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Nothing Measured

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Nothing Measured

Greenspan watchers poured over Greenspan's prepared testimony before the Senate Banking Committee Wednesday, expecting to see the "measured pace" language removed in preparation for its deletion from FOMC statements. They found it gone, as expected. When Chairman Shelby questioned Greenspan specifically about the likelihood of that phrase disappearing from the FOMC statements, Greenspan commented with a smile that no language was going to remain "in perpetuity."

No "measured" language appeared in that report, but markets certainly measured every word Greenspan wrote and spoke. Indices were parked at strong support before the prepared report was released and stayed there throughout the question-and-answer session. The afternoon response was less measured, with markets zooming up in a late-day stop-run that was soon to be reversed. That action was apparent on the Russell 2000.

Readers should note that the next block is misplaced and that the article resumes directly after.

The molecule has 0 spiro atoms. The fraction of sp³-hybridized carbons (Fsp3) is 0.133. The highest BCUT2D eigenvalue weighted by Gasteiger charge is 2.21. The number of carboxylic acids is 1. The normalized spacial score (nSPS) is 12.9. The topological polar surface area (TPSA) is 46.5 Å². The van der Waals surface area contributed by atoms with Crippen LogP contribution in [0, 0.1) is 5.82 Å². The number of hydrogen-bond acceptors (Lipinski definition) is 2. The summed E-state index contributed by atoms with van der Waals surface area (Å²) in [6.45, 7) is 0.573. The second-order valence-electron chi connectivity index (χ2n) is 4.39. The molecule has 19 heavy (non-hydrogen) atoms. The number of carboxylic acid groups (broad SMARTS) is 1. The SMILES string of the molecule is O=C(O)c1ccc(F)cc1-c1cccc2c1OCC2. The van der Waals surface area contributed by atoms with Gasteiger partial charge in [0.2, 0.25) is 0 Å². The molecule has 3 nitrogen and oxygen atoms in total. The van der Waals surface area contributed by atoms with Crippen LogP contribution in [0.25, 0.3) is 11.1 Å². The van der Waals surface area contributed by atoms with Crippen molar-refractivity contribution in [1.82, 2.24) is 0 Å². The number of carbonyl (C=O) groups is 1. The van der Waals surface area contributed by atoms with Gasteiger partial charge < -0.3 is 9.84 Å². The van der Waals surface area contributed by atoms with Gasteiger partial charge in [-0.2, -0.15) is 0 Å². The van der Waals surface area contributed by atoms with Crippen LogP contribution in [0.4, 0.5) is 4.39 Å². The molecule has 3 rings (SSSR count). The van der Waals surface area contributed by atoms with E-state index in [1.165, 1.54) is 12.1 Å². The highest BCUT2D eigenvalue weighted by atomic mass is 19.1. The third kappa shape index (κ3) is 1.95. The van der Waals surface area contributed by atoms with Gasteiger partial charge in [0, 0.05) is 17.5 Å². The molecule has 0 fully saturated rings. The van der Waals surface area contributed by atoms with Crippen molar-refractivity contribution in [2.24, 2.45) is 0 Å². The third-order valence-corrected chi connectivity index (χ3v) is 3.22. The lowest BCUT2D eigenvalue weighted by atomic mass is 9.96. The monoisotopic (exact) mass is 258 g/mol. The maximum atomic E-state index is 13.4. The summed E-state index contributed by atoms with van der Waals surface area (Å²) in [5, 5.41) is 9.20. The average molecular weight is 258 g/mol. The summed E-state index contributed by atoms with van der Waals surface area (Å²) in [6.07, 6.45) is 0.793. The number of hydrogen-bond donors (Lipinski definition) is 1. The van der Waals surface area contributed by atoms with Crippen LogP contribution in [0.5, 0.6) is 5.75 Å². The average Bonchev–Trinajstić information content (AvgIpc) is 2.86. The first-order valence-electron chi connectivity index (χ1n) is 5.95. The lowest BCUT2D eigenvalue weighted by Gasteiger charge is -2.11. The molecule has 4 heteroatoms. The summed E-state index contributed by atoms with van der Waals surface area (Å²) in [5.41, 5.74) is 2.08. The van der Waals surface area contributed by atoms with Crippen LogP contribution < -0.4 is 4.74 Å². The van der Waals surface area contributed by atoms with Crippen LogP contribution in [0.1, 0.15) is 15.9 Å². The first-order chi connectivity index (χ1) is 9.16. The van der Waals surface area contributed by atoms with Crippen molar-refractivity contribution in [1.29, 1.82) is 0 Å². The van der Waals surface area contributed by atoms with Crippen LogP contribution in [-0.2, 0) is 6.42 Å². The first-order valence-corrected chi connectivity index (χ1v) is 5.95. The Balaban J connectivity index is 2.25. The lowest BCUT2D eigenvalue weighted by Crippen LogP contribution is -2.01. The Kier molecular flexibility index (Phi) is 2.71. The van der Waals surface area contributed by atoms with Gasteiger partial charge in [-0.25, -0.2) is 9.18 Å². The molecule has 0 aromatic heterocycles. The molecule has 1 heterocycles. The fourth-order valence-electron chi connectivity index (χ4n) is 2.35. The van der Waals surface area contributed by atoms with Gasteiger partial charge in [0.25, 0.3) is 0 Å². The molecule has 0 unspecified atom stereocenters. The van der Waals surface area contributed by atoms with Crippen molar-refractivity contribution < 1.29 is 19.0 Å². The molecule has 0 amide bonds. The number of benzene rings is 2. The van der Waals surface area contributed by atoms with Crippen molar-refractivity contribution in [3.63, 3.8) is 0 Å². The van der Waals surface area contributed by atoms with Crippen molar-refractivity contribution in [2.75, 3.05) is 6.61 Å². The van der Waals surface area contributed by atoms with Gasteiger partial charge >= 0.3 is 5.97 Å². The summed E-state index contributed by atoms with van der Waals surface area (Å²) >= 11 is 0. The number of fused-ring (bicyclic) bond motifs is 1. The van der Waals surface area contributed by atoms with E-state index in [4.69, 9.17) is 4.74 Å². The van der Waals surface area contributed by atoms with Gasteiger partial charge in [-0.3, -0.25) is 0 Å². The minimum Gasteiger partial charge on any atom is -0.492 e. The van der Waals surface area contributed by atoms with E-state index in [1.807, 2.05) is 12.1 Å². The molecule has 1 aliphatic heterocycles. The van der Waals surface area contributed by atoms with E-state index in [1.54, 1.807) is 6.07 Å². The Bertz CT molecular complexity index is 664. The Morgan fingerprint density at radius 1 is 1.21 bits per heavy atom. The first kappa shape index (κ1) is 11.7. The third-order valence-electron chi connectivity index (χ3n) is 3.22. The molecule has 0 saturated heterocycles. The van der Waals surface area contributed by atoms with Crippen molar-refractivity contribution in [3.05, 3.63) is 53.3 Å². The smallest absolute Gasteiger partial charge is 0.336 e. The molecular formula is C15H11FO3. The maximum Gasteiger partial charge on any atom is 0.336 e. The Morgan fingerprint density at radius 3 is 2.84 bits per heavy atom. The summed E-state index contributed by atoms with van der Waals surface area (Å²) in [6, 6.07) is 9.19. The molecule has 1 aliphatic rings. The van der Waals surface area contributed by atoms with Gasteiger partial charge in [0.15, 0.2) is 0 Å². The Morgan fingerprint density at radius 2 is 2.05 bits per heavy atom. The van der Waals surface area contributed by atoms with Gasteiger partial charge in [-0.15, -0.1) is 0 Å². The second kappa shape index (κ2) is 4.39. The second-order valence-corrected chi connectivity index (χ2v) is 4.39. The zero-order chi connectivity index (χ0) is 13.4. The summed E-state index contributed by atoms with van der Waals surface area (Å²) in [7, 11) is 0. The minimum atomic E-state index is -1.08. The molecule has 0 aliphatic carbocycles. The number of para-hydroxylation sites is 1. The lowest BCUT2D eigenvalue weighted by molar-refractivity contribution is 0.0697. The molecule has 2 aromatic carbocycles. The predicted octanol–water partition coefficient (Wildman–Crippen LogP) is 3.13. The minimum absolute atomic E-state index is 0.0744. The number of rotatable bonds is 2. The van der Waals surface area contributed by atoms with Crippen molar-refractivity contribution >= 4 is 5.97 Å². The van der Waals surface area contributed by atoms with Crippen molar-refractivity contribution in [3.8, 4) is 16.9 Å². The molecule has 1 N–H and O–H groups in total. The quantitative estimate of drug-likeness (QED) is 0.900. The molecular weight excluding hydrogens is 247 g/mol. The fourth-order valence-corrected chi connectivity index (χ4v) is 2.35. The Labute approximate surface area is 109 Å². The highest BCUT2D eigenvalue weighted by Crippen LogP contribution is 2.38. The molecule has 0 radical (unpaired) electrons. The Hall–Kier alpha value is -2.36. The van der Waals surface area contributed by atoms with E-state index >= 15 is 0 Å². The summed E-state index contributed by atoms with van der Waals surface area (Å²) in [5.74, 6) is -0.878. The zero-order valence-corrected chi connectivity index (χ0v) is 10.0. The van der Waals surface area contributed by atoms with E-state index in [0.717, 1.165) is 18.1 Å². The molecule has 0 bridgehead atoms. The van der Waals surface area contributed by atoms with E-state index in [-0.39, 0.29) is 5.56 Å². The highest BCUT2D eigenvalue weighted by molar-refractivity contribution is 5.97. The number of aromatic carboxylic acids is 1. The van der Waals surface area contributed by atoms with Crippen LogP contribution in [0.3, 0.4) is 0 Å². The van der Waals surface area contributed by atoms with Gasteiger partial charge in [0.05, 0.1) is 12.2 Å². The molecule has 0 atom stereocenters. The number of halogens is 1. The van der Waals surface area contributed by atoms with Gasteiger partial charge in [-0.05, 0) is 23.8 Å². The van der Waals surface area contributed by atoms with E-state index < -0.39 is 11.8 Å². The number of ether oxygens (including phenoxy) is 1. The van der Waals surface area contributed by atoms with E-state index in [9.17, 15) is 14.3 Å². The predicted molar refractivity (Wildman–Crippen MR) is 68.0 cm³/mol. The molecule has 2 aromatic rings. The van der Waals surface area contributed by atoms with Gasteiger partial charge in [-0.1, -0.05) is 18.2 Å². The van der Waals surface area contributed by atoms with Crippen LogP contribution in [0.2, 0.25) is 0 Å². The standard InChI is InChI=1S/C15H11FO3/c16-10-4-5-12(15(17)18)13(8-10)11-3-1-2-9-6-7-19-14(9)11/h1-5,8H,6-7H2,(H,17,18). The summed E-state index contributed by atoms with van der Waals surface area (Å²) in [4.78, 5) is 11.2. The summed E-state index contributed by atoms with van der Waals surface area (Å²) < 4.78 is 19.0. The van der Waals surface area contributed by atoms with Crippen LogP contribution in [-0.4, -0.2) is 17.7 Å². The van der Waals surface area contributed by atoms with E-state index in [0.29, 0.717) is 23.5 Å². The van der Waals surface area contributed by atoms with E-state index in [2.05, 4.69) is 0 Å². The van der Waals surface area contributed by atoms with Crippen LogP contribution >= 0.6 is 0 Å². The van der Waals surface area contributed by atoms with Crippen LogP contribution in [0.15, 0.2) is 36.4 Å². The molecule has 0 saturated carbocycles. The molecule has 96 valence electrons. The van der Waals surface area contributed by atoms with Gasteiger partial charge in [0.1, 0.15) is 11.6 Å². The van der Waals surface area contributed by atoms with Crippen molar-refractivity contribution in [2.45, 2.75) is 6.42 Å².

Annotated 60-Minute Chart of the Russell 2000:


 

On a day when advancers finally outnumbered decliners but down volume remained ahead of up volume, other indices also failed to hold those late-day gains, but remained essentially unchanged for the day.

Annotated Daily Chart of the SPX:


 

Annotated Daily Chart of the Nasdaq:


 

As the two breakout attempts this week demonstrate, even such well-defined formations will sometimes see false breakouts, so market participants on a breakout either direction should be ready to jump out of a play if the move is soon reversed.

Annotated Daily Chart of the Dow:


 

On the Dow's chart, the TRAN's overbought status was mentioned. A monthly chart of the TRAN with a 30 percent envelope surrounding the 200-month ema illustrates that conclusion. The top envelope usually marks dramatic swing highs for the TRAN.

Annotated Monthly Chart for the TRAN: